Mars/rocketry–The latest SpaceX pronouncement from Elon Musk, is that he aims to put humans on Mars by 2024.  To attain that ambitious goal, he’s planning a new rocket design. It replaces the previous ITS (Interplanetary Transport System) design, with a new one called BFR.  What does BFR mean?  Well, its a BFD.

–Apparently Mars isn’t the only place Elon Musk wants to send you via his new BFR.   He also wants to use it for very fast air transport on Earth.   He might think it’s a good idea, but others not so much–as this article in The Verge suggests.

–Will we ever find Martians?  NASA’s Mars 2020 rover aims to look for them. Or rather, for the carbon signatures of past Martian microbes, using a super hot laser technology.

–Speaking of colonizing Mars, the United Arab Emirates has stated a goal of building a major metropolis on Mars within 100 years.  They plan to build a prototype right hear on Earth to test out the needed survival technologies. 

Home sweet Home–Mars habitat

Electric/next generation vehicles–Even as Elon Musk goes over the top with his rocketry ambitions, the bottom has, in a way, fallen out of his electric vehicle ambitions.   It turns out that only 260 new Model 3 Teslas were produced in third quarter, versus an original projection of at least 1,500.

–Elon isn’t the only one with an aggressive agenda for electric vehicles.  GM has announced they plan to introduce some 20 new all-electric models by 2023.

BMW says they will add Amazon’s Alexa to their 2018 models.  Great, it’s bad enough when that GPS voice gets all snarky on you; now there will be two of them.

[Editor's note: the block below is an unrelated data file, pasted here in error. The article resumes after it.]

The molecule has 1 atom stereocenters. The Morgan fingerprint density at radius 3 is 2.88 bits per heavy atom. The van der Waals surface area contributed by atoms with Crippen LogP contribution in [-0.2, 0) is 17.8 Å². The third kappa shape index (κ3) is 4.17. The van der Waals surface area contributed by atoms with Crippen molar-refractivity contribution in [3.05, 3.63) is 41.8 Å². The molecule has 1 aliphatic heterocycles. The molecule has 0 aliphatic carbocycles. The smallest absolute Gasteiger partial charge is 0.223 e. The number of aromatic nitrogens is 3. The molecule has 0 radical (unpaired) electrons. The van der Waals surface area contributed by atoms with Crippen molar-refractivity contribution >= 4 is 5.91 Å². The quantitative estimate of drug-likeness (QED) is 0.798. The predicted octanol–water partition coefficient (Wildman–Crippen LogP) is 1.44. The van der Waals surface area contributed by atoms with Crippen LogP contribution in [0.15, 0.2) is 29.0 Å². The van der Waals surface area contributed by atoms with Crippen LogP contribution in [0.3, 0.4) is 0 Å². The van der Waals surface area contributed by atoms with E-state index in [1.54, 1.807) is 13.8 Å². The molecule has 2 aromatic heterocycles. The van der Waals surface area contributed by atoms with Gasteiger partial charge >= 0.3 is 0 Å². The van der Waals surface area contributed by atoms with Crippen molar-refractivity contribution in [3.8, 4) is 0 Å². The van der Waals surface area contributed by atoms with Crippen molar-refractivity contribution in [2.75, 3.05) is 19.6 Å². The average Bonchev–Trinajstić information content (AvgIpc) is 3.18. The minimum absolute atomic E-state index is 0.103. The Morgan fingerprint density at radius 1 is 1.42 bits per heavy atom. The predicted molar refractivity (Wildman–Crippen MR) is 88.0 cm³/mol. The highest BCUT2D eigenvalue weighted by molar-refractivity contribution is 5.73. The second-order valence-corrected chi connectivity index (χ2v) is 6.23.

Blockchain–Move over cryptocurrencies and other financial applications powered by blockchain.  The CDC wants to use the technology to track disease outbreaks for the betterment of public health.

–Speaking of cryptocurrency, South Korea has joined China in banning new ICO’s.  Initial Coin Offerings are the cryptocurrency equivalent of stock IPO’s.

Coming Attractions–On the next Seeking Delphi™ podcast, I’ll be speaking with Linda Groff, PhD, on her new book exploring options for future human evolution.  Yes, for perhaps the first time in history, there are options.

A reminder that the Seeking Delphi™ podcast is available on iTunesPlayerFM, blubrry , and has a channel on YouTube.  You can also follow us on Facebook.

The Future This Week: July 10, 2017

“Tesla is becoming a real car company.”–Elon Musk

The stock market has considered Tesla almost more than a car company for some time now.  If you are concerned about its valuation, take a look back at Seeking Delphi™ podcast #4 on Technology Investing for The Future, and the Gartner Hype Cycle.  Whatever happens–and whatever you believe–Tesla made the first major step towards becoming a real car company this past week.  The public will vote with their wallets.  Stay tuned.

Electric Cars–Elon Musk tweeted photos of the new mass market Tesla Model 3.  Production has begun and is targeted to ramp up to 20,000 vehicles per month by the end of the year.

Tesla Model 3

Volvo announced plans to become the first premium auto make to abandon all-gasoline cars.  By 2019, all of its vehicles will be either hybrids or all-electric.